tesseraktik wrote: of course you need to gornax your frifftop to a proper taibou (which, as the construction of this tempered tutatu suggests, consists of two bed.pans joined by a haiku), or else angry zubat are going to flork off your penis.'

masakatsu
Posts: 121
Joined: Tue Jan 26, 2010 3:02 pm UTC

Re: Other Languages You've Studied

Postby masakatsu » Tue Oct 19, 2010 6:58 pm UTC

Manderin
Korean
Japanese
Russian

and of course English
I will not attack your math, just your epistemology.

You think you have it bad, I teach Intro to Project Management to Undergrads.

User avatar
Spots
Posts: 38
Joined: Thu Oct 28, 2010 10:54 am UTC
Contact:

Re: Other Languages You've Studied

Postby Spots » Fri Oct 29, 2010 1:36 pm UTC

Other than English, I studied German (up until the end of highschool), Latin (only two years in highschool) and I also taught myself some Spanish, by means of a language learning software, though that didn't go very far. My native language is Croatian, which means I can also speak Serbian. I can understand, if not speak, Slovenian and can find my way around other slavic languages and a bit of Italian (thanks to latin). In fact, I found that knowing English and some Latin makes it fairly easy to understand common phrases in a lot of languages, especially if they're written down. I answered the poll with 3, I think that's the most accurate number.
“Never underestimate the power of dreams and the influence of the human spirit. We are all the same in this notion: The potential for greatness lives within each of us.” (Wilma Rudolph)

User avatar
nehpest
Posts: 518
Joined: Fri Jun 12, 2009 9:25 pm UTC

Re: Other Languages You've Studied

Postby nehpest » Thu Nov 04, 2010 4:54 pm UTC

I'm feeling a bit generous, so I'm going to list myself as three: Spanish, French, and German.

Spanish I picked up because I live in a heavily Spanish-speaking environment (woo Los Angeles), and because my uncle's native language is Spanish; in fact, he barely spoke English when he arrived in America. (Amusing anecdote: when he was first interested in my aunt, he asked a friend how to say "Hi, beautiful" in English. He was told to say "Hey, bitch." Hilarity ensued, and my aunt decided against breaking his nose. The rest is history.)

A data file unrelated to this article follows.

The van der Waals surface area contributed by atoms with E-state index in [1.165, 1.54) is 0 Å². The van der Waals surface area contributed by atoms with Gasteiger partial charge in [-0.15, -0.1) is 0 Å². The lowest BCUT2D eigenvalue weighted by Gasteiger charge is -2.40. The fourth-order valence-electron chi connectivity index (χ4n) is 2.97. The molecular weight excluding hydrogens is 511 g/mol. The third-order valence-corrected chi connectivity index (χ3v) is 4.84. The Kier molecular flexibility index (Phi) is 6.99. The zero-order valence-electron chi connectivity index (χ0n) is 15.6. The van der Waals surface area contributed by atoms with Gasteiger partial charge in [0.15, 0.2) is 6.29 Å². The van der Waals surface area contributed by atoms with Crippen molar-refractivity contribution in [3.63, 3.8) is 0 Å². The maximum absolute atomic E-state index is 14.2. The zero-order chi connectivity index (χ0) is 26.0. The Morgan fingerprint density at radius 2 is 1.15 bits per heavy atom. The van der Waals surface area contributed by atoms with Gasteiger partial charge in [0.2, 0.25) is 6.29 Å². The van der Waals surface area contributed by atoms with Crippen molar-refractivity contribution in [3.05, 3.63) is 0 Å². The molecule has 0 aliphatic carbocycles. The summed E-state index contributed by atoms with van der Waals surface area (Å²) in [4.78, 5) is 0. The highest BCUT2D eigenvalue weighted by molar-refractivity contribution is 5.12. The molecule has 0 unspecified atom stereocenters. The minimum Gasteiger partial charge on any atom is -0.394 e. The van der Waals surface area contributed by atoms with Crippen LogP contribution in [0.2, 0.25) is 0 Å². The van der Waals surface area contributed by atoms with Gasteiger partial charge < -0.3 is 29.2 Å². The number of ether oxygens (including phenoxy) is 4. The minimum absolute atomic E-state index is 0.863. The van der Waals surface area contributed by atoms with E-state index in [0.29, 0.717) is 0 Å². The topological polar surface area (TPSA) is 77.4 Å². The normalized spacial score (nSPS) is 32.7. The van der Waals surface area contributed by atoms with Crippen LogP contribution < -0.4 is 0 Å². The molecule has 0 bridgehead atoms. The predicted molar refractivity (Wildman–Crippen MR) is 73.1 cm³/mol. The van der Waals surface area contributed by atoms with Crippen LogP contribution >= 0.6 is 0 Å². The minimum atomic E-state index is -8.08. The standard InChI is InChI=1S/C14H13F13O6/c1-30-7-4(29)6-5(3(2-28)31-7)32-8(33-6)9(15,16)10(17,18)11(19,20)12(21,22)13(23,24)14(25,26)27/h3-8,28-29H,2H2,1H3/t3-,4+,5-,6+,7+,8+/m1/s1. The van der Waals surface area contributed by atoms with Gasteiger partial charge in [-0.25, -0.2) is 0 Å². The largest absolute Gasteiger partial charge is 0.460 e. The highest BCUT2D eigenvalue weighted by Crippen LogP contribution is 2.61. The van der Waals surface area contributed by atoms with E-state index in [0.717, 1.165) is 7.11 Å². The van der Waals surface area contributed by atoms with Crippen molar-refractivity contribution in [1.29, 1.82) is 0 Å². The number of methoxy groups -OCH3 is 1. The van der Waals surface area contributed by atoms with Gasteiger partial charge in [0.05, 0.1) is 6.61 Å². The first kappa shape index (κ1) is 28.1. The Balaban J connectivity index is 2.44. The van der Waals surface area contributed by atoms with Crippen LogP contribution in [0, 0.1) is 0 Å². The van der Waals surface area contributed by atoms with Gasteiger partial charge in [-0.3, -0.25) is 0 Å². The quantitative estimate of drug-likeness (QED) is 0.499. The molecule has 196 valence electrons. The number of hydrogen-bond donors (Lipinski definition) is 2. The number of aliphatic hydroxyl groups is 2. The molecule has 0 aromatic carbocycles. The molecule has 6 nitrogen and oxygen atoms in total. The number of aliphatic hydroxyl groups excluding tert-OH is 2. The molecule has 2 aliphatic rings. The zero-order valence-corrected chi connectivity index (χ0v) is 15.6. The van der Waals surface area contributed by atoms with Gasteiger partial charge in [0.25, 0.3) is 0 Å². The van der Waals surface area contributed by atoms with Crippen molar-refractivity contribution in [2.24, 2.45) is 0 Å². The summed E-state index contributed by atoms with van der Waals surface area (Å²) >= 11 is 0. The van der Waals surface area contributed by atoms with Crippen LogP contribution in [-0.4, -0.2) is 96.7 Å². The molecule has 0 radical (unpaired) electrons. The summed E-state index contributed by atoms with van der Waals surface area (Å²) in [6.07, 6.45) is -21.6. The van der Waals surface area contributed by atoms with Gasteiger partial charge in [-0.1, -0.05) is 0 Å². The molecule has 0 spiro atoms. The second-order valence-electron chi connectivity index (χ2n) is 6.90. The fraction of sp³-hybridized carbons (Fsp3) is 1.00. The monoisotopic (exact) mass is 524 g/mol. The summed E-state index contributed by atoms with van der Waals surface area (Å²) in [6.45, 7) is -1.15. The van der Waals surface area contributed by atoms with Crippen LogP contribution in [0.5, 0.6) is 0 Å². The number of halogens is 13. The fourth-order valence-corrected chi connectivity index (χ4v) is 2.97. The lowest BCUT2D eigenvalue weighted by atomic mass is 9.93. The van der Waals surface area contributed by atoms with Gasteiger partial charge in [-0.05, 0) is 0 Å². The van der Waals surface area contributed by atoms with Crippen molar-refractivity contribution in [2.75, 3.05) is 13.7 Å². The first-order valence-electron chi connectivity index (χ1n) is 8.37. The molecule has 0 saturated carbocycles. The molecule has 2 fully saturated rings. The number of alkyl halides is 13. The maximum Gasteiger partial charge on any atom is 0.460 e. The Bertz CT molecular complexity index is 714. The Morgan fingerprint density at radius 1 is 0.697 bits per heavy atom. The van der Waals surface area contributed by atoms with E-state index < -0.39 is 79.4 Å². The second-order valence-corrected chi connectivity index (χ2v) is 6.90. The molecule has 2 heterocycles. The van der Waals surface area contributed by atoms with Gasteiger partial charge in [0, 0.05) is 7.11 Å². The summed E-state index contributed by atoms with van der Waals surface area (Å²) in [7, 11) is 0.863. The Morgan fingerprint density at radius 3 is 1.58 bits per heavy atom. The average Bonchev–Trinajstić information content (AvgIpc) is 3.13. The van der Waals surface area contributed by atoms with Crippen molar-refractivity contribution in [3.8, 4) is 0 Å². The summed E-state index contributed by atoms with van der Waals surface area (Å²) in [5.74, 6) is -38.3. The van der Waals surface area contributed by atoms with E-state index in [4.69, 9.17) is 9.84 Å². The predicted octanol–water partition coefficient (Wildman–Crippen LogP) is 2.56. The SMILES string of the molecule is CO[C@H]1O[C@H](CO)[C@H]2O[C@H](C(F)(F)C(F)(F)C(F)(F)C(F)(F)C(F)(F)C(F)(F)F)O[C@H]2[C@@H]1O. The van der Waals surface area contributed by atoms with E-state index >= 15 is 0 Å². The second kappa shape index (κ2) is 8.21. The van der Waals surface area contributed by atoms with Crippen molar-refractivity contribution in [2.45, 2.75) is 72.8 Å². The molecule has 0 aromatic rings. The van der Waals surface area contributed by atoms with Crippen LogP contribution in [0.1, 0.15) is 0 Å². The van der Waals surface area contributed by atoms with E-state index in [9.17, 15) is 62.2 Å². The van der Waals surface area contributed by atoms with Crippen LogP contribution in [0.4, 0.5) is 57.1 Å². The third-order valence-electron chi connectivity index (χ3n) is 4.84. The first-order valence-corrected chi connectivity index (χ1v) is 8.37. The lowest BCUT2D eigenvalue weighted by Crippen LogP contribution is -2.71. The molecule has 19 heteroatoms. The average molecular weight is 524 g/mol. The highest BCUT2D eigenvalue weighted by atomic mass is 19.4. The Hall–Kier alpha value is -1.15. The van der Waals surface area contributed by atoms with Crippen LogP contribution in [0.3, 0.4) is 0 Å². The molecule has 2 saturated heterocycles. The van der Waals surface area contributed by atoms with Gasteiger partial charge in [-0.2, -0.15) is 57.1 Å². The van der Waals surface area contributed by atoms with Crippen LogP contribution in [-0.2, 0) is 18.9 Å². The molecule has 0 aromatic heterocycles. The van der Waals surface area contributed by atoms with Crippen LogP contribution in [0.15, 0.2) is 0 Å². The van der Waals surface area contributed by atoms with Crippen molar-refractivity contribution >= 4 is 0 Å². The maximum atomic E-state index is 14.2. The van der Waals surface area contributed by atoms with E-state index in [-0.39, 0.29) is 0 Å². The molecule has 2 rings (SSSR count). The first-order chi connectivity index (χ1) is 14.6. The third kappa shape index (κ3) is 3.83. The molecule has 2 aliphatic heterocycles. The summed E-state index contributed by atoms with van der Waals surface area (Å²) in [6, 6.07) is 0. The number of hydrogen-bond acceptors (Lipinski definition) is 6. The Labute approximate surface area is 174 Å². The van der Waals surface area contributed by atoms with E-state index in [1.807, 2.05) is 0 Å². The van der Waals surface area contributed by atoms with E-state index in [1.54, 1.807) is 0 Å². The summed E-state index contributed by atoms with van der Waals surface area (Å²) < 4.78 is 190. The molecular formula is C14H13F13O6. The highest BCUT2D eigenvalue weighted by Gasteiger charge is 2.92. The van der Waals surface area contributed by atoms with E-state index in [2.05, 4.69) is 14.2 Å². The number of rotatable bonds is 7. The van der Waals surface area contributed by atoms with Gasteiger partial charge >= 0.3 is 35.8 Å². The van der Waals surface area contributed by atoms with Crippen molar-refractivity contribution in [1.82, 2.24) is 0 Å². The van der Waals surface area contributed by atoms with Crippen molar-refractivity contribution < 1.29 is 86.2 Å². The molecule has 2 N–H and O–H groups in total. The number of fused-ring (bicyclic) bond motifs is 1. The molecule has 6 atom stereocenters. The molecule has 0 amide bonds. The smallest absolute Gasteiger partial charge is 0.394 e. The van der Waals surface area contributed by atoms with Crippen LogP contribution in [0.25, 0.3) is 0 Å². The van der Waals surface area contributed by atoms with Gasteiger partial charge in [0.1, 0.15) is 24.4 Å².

I studied French in high school (two college courses over the summer, followed by "Honors French" my junior year). Regrettably, I wasn't able to pursue it much after my junior year, and I've forgotten quite a bit. My girlfriend also studied French extensively in high school and college, to the point that she will speak exclusively French while drunk.

My German was learned off the Berlitz software, in preparation for a trip to Germany that hasn't happened yet. Also, my family has a strong German heritage that I'm exploring; I'd love to be able to pass it on to my kids when the time comes.

I've dallied in the usual nerdy conlangs (Quenya/Sindarin, Klingon, Esperanto) but I have zero fluency in them.
Kewangji wrote:Someone told me I need to stop being so arrogant. Like I'd care about their plebeian opinions.

blag

User avatar
Monika
Welcoming Aarvark
Posts: 3673
Joined: Mon Aug 18, 2008 8:03 am UTC
Location: Germany, near Heidelberg
Contact:

Re: Other Languages You've Studied